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Posts Tagged ‘parsley’

Ottolenghi’s Green Gazpacho

In Mindfulness, Nutrition, Recipe, Yoga on September 11, 2015 at 4:15 am
green gazpacho on grass

The greenest of green gazpachos

“Sometimes your only available transportation is a leap of faith.” ~Margaret Shepard

Last night I took a yoga class from one of my very favorite teachers and she prefaced her class by acknowledging that life throws you many twists and blind turns which require faith and surrender in order to find the flow in the midst of uncertainty. She promised us that all the weirdness was leading up to something. Of course, she was referring to the vinyasa flow she was about to subject us to but, at the same time, she was asking us to acknowledge this parallel to life.

It’s been three months since I’ve posted. This is not due to writing drafts and failing to publish (although I still have an embarrassing backlog). Creativity was a luxury that I could not afford recently with my energy going to more practical matters. I’m finally pulling out of that period but not without a significant (and somewhat permanent) rearrangement of my daily life and routines. Well, to be fair, this hasn’t happened quite yet but I am already preparing for it. I’ll reveal more as a I fully wrap my brain around it and accept that I cannot see the future of this blind turn.

green gazpacho ingredients

All this green goodness goes straight into your processor or blender.

A heat wave is scorching San Diego right now and since the weather is usually so darn perfect year-round, many of us don’t have air conditioning. We aren’t used to the weather affecting our lifestyles let alone even being a discussion topic. Needless to say, there is a lot of whining going on and very little cooking. Gazpacho is a nice change from constant salad consumption – you get your greens but you don’t have to chew them!

This cold soup recipe is perfect for people who don’t usually like gazpacho. No tomatoes mean no acidity and no lingering urge to eat it with tortilla chips. There is something oddly addictive about this soup from Chef Ottolenghi’s cookbook – Plenty More. You can’t find the recipe online, only the ingredients, but, since it’s a gazpacho, the instructions are pretty intuitive: put everything in a blender and push the ‘on’ button. I didn’t follow the ingredients list exactly and will indicate where I deviated below:

Serves 6 (at least!)

2 celery stalks (including leaves)

2 small green peppers, seeded

6 mini cucumbers, peeled (I used Persian so I didn’t peel)

1 green chile (I chose a large jalapeno)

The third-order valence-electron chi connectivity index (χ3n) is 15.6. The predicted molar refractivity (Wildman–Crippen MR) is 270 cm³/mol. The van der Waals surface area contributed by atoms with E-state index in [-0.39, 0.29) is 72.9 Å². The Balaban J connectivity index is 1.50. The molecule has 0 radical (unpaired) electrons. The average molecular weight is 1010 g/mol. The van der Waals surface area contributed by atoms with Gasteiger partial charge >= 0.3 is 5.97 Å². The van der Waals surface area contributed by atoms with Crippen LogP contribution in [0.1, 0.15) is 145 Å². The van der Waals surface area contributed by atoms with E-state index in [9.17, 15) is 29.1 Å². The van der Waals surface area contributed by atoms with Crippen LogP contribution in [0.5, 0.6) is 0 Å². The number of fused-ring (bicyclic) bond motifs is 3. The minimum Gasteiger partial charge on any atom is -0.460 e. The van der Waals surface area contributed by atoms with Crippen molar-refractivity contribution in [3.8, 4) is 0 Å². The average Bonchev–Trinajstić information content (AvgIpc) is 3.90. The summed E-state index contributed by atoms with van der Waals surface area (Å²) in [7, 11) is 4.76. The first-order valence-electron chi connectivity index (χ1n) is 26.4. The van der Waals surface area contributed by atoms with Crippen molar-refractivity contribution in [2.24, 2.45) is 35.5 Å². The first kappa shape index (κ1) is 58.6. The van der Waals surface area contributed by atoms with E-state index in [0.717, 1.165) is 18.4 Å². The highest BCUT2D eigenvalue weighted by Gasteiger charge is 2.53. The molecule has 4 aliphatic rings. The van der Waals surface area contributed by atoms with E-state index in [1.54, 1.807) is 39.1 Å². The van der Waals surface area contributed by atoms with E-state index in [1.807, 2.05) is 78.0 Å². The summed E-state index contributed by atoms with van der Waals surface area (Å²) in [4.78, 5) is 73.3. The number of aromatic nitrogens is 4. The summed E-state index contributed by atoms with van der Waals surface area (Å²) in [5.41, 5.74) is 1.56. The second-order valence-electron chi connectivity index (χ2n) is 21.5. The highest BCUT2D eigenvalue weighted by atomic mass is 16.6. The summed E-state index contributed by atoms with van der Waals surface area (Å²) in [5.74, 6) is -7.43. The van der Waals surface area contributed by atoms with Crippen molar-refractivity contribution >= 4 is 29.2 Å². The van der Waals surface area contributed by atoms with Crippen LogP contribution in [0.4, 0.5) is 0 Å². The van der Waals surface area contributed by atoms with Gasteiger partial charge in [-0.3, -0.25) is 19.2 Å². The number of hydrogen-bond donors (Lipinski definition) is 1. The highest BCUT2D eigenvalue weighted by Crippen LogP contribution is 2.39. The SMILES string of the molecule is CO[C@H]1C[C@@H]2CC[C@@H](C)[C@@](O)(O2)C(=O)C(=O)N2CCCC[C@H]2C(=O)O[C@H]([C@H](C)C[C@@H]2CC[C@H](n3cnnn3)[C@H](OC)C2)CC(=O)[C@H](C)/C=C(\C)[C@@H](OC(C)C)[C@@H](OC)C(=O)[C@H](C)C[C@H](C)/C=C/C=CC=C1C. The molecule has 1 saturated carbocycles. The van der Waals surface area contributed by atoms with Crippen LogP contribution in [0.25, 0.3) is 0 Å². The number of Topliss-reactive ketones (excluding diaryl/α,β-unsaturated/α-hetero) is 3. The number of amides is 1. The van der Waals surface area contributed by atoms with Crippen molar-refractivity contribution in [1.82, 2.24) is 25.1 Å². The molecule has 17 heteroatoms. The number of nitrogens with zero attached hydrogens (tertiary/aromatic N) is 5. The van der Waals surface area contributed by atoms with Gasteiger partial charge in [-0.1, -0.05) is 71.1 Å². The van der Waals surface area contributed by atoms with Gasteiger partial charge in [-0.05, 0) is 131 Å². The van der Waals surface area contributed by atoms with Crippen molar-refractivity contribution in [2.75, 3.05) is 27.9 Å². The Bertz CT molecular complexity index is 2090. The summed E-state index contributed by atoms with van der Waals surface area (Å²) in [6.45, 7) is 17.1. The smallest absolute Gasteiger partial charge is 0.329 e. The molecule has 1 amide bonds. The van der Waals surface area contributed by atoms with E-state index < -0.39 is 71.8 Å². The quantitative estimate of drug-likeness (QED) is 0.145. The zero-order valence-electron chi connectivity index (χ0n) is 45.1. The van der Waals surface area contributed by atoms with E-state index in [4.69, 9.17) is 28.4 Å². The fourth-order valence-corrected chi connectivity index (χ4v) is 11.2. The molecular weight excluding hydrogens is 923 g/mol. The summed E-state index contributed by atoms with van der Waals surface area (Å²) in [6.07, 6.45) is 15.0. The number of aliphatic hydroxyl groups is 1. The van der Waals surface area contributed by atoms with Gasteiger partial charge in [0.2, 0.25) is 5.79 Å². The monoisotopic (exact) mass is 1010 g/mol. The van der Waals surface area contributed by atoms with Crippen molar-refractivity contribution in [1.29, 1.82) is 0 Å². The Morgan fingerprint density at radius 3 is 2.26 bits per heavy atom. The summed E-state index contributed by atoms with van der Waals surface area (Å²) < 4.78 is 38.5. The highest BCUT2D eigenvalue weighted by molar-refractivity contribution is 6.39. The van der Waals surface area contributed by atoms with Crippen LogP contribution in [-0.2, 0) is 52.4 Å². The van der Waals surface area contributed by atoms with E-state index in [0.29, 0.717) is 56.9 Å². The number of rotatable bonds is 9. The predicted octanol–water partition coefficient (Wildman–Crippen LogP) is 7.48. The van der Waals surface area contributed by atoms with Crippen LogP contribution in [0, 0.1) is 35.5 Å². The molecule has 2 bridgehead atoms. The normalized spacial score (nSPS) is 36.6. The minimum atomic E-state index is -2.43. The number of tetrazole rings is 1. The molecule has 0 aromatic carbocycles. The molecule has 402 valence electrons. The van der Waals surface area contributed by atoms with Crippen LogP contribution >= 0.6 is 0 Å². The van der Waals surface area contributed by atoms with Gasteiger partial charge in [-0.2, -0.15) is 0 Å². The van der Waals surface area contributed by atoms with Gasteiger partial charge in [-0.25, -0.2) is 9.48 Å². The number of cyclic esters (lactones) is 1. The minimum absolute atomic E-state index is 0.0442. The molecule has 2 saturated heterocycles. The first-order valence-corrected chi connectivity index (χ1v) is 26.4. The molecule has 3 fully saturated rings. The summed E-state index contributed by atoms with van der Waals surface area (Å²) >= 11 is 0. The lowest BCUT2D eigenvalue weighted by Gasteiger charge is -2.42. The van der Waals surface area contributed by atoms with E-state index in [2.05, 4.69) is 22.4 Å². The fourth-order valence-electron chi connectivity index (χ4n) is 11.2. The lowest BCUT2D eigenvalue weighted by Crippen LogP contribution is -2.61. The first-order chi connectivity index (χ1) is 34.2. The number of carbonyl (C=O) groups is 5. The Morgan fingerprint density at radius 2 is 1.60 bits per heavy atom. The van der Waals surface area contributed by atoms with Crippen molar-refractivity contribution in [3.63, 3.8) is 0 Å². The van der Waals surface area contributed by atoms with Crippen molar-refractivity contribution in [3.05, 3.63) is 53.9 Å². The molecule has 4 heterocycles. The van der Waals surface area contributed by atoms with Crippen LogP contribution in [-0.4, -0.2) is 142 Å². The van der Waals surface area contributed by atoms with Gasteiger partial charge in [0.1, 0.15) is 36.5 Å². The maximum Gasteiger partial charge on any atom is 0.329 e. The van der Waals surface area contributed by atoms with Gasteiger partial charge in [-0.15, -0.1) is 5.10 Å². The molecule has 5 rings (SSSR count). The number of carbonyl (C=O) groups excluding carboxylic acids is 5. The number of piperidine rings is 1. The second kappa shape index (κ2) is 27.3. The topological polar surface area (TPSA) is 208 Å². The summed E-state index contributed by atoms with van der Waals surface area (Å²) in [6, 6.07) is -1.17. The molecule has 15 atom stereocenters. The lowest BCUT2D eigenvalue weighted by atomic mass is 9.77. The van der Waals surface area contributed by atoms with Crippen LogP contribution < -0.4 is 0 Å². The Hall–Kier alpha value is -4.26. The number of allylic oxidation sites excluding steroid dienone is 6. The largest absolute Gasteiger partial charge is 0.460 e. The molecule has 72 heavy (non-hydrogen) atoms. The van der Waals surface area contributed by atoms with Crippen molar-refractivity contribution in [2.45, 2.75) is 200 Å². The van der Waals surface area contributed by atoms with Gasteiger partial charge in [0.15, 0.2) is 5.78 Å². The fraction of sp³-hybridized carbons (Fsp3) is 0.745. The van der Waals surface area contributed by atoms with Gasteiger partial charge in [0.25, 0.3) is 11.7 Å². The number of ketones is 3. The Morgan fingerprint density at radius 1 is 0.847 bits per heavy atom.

4 garlic cloves

1 tsp sugar (I used brown)

1.5 cups walnuts, lightly toasted

Parsley and Basil: Original recipe indicates 2 TBSP of parsley but I love its fresh, cleansing taste so I added a large handful of parsley while completely eliminating the basil (1 cup). I like basil but I guess I like parsley more – you decide. Maybe next time I will do a handful of each herb.

4 TBSP balsamic vinegar (original recipe calls for sherry vinegar but I prefer the caramelized sweetness of balsamic and perhaps this is the source of the addiction)

1 cup olive oil

3 TBSP greek yogurt (full-fat)

1 cup water (Ottolenghi uses 2 cups and 9 ice cubes. I like the taste with only 1 cup water so I stopped diluting)

salt & pepper

green gazpacho on the beach

Seagulls love this gazpacho too!

Croutons: toss cubes of sourdough baguette with olive oil and salt and bake at 375 for about 10 mins. Ottolenghi also added 3 slices of sourdough bread to his gazpacho but I left bread for the toppings only.

Directions:

1. Cram EVERYTHING GREEN (and garlic) into your processor first (leafy stuff on bottom, chunks on top)

2. Run it until its get really liquid-y, adding the one cup of water, if needed

3. After the veggies are fully processed, add balsamic, sugar, olive oil, and yogurt

4. Last, add the toasted walnuts and pulse until the texture suits you.

I like this soup best at room temp or only slightly chilled. The flavors aren’t as nuanced straight out of the fridge and, the fats, olive oil and walnuts, are best at room temperature as well.

Recommended consumption: on the beach with an icy Rose´

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Spinach & Kale Soup with Tahini-Dressed Chickpeas

In Nutrition, Recipe on May 15, 2015 at 2:35 am

“If you do not change direction, you may end up where you are heading.”~Lao Tzu

frozen soup

Leafy green soup with tahini and chickpeas

Hey there! Not all “processed” food is bad.

Stocking your freezer with frozen fruits and vegetables is an easy, affordable way to get more servings of these plants into your diet. Frozen fruits and veggies can be just as, if not more, nutritious than fresh fruits and veggies. This is because nutrients are lost in the process of harvesting, packaging, storing, transporting, and then displaying fresh produce. Vitamins and minerals can be sensitive to heat, light, and oxygen or, in the case of vitamin C, all three!

Vitamin C is a potent antioxidant and is doing it’s neutralization job by reacting with the oxidants of heat, light, and oxygen. The easy loss of vitamin C is a case for cutting and peeling your fruit immediately prior to consumption to reduce nutrient loss as well as a case for shopping at your local farmer’s market where the time that lapses between harvest and purchase is as short as possible. Additionally, think about how much time your fruits and veggies spend in your refrigerator before consumption.

On the other hand, commercially-processed frozen foods are often flash-frozen very soon after harvest in a process which retains a maximum amount of nutrients and superior levels of antioxidants compared to fresh produce. Additionally, since these fruits and veggies are intended to be frozen soon after picking, they are left to naturally ripen longer than a fruit or veggie that needs to be transported and stored and, possibly, artificially-ripened. More time to naturally ripen equals, again, higher levels of nutrients and antioxidants.